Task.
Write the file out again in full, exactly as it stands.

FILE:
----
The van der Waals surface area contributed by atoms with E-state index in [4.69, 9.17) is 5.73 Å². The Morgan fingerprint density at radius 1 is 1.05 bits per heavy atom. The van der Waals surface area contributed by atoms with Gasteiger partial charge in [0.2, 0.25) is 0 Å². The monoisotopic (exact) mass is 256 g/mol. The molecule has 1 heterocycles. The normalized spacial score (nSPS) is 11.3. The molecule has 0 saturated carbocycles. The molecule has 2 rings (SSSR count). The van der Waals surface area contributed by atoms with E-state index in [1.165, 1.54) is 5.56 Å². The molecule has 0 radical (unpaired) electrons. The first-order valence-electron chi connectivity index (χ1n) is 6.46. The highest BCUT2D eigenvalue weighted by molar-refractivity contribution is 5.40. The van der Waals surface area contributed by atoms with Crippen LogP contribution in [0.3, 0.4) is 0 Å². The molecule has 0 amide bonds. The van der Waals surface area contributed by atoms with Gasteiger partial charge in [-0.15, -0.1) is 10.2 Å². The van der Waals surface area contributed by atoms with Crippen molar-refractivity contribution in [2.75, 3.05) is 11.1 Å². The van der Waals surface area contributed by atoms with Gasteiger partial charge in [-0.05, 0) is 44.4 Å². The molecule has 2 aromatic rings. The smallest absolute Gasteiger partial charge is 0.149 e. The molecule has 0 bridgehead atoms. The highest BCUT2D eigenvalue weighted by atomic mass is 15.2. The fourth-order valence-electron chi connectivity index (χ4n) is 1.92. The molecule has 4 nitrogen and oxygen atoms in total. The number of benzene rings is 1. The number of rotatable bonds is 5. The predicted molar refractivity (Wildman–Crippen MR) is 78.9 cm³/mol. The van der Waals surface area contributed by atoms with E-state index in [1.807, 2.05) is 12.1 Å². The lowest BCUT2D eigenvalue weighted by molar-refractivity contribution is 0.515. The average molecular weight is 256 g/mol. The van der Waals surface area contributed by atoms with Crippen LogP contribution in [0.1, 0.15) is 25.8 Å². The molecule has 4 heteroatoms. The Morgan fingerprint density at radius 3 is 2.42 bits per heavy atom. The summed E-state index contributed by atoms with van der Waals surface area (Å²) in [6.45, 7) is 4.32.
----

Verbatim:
The van der Waals surface area contributed by atoms with E-state index in [4.69, 9.17) is 5.73 Å². The Morgan fingerprint density at radius 1 is 1.05 bits per heavy atom. The van der Waals surface area contributed by atoms with Gasteiger partial charge in [0.2, 0.25) is 0 Å². The monoisotopic (exact) mass is 256 g/mol. The molecule has 1 heterocycles. The normalized spacial score (nSPS) is 11.3. The molecule has 0 saturated carbocycles. The molecule has 2 rings (SSSR count). The van der Waals surface area contributed by atoms with E-state index in [1.165, 1.54) is 5.56 Å². The molecule has 0 radical (unpaired) electrons. The first-order valence-electron chi connectivity index (χ1n) is 6.46. The highest BCUT2D eigenvalue weighted by molar-refractivity contribution is 5.40. The van der Waals surface area contributed by atoms with Crippen LogP contribution in [0.3, 0.4) is 0 Å². The molecule has 0 amide bonds. The van der Waals surface area contributed by atoms with Gasteiger partial charge in [-0.15, -0.1) is 10.2 Å². The van der Waals surface area contributed by atoms with Crippen molar-refractivity contribution in [2.75, 3.05) is 11.1 Å². The van der Waals surface area contributed by atoms with Gasteiger partial charge in [-0.05, 0) is 44.4 Å². The molecule has 2 aromatic rings. The smallest absolute Gasteiger partial charge is 0.149 e. The molecule has 0 bridgehead atoms. The highest BCUT2D eigenvalue weighted by atomic mass is 15.2. The fourth-order valence-electron chi connectivity index (χ4n) is 1.92. The molecule has 4 nitrogen and oxygen atoms in total. The number of benzene rings is 1. The number of rotatable bonds is 5. The predicted molar refractivity (Wildman–Crippen MR) is 78.9 cm³/mol. The van der Waals surface area contributed by atoms with E-state index in [1.807, 2.05) is 12.1 Å². The lowest BCUT2D eigenvalue weighted by molar-refractivity contribution is 0.515. The average molecular weight is 256 g/mol. The van der Waals surface area contributed by atoms with Crippen LogP contribution in [0.1, 0.15) is 25.8 Å². The molecule has 4 heteroatoms. The Morgan fingerprint density at radius 3 is 2.42 bits per heavy atom. The summed E-state index contributed by atoms with van der Waals surface area (Å²) in [6.45, 7) is 4.32.